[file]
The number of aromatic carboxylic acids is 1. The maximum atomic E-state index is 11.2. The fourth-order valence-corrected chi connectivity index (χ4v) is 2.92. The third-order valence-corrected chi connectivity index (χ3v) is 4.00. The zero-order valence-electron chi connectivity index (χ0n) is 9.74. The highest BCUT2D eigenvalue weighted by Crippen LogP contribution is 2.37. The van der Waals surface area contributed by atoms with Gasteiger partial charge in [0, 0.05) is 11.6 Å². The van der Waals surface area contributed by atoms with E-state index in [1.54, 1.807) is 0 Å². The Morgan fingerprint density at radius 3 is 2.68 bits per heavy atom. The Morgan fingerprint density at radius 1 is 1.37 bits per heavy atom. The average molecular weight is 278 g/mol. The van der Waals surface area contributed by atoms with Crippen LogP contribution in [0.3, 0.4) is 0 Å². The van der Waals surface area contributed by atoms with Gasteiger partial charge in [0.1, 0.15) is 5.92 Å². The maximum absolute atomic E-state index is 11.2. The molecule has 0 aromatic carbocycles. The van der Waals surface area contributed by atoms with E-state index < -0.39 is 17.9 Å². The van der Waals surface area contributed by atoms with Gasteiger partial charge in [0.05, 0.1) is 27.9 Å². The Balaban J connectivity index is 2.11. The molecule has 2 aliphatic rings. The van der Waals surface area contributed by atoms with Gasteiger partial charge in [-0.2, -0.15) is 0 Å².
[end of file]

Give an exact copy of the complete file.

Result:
The number of aromatic carboxylic acids is 1. The maximum atomic E-state index is 11.2. The fourth-order valence-corrected chi connectivity index (χ4v) is 2.92. The third-order valence-corrected chi connectivity index (χ3v) is 4.00. The zero-order valence-electron chi connectivity index (χ0n) is 9.74. The highest BCUT2D eigenvalue weighted by Crippen LogP contribution is 2.37. The van der Waals surface area contributed by atoms with Gasteiger partial charge in [0, 0.05) is 11.6 Å². The van der Waals surface area contributed by atoms with E-state index in [1.54, 1.807) is 0 Å². The Morgan fingerprint density at radius 3 is 2.68 bits per heavy atom. The Morgan fingerprint density at radius 1 is 1.37 bits per heavy atom. The average molecular weight is 278 g/mol. The van der Waals surface area contributed by atoms with Crippen LogP contribution in [0.3, 0.4) is 0 Å². The van der Waals surface area contributed by atoms with Gasteiger partial charge in [0.1, 0.15) is 5.92 Å². The maximum absolute atomic E-state index is 11.2. The molecule has 0 aromatic carbocycles. The van der Waals surface area contributed by atoms with E-state index < -0.39 is 17.9 Å². The van der Waals surface area contributed by atoms with Gasteiger partial charge in [0.05, 0.1) is 27.9 Å². The Balaban J connectivity index is 2.11. The molecule has 2 aliphatic rings. The van der Waals surface area contributed by atoms with Gasteiger partial charge in [-0.2, -0.15) is 0 Å².